Ros-Lehtinen said that the State Department was spending nearly $1 billion on global climate change programs. And she said that just the day before the Sept. 11 attack in Benghazi, Clinton was “engaged in launching a new program called the Diplomatic Culinary Partnership, where Americans chefs will travel the world to engage in ‘culinary diplomacy.’ Certainly this is an example of misplaced priorities.”
Burns told the committees that report by the Accountability Review Board (ARB) “takes a clear-eyed look at serious, systemic problems. Problems which are unacceptable. Problems for which – as Secretary Clinton has said -- we take responsibility.”
He said told the State Department has “already begun to fix” the security lapses that allowed the Benghazi attack to succeed.
On Tuesday the ARB report blamed State Department officials for “systemic failures and leadership and management deficiencies” that led to the protection for the Benghazi facility that was “grossly inadequate to deal with the attack that took place.”
Kerry said that “the report pulls no punches.” He said that “clearly mistakes were made” and that “there were clear warning signs” that the US facility in Benghazi was in danger in the weeks leading up to the attack.
“We get this right about 99 percent of the time,” Deputy Secretary of State Thomas Nides told the committee. “We would like to be at 100 percent.”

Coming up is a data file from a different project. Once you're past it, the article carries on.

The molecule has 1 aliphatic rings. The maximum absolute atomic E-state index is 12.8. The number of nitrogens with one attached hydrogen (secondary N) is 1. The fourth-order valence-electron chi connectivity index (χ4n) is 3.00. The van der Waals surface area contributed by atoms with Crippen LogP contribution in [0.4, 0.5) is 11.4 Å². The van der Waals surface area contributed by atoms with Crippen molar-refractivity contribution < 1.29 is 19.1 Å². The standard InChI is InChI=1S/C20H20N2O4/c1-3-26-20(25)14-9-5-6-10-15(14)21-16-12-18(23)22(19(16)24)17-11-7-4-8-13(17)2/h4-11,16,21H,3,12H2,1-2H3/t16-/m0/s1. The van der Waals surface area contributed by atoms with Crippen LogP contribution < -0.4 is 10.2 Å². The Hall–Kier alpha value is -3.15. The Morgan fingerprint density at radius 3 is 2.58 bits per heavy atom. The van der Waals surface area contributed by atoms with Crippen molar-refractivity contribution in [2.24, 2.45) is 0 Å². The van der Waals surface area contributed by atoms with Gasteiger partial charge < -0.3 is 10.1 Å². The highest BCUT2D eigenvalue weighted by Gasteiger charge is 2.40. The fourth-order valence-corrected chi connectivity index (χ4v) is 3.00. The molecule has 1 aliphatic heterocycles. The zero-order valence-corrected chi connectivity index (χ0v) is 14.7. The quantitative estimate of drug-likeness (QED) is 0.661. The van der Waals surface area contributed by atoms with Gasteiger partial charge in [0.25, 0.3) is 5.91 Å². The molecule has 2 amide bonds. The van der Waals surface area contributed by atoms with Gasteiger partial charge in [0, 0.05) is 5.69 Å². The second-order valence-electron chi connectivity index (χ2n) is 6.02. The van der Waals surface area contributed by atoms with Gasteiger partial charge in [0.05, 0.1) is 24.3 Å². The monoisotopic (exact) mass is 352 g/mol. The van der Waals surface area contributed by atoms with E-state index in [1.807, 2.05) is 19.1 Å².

Kerry said that for years the Congress had underfunded the State Department and noted that the international affairs budget is less than one-tenth that of the Defense Department.
Kerry noted that the ARB report calls for spending $2.3 billion a year for 10 years to protect State Department personnel overseas.
But Sen. Bob Corker, R- Tenn., slated to be the senior Republican on the panel in 2013, vigorously dissented from that view. He told the hearing “he was “dismayed that this hearing has already focused on the need for additional money, which may well be needed,” but since the committee had not done a thorough review of how the State Department spends its approximately $50 billion in annual funding, “we have no idea whether the State Department is using its money wisely or not.”
He also asked why Clinton had not asked Congress before the attack to allow her to re-allocate State Department funding to ensure the Benghazi facility was secure.
He added later that there was a 16-person Defense Department security team in Libya who could have been shifted from Tripoli to Benghazi – and at no cost to the State Department other than lodging. “This has nothing to do with money,” he said.
Kerry said that American diplomats need to engage personally with the people in the nations where they are stationed, especially in the Middle East. “We have to be on the ground, outside the wire, reaching out to those people,” he said.
“Bad things have happened before and bad things will happen again unfortunately in the future,” he said. “We do not want to concertina-wire America off from the world.”
Rubio told NBC News that there was larger lesson in the Benghazi attack: “One of the factors that led to the Sept. 11 attack was “the inability of the Libyan central government to have any control over militias” and that, he argued, was “a direct result of a policy decision made to ‘lead from behind.’”
He said the Obama administration got engaged “too late” and “not decisively enough” in Libya. “The reason why there are all these multiple militias in Libya is because this was a protracted conflict that created the opportunity and the space for these militias to form – similar to what we’re seeing now in Syria.”
If the United States had gotten decisively engaged in Libya, Rubio contended, the conflict “would have ended a lot sooner and the opportunity for these militias to form would have been diminished.”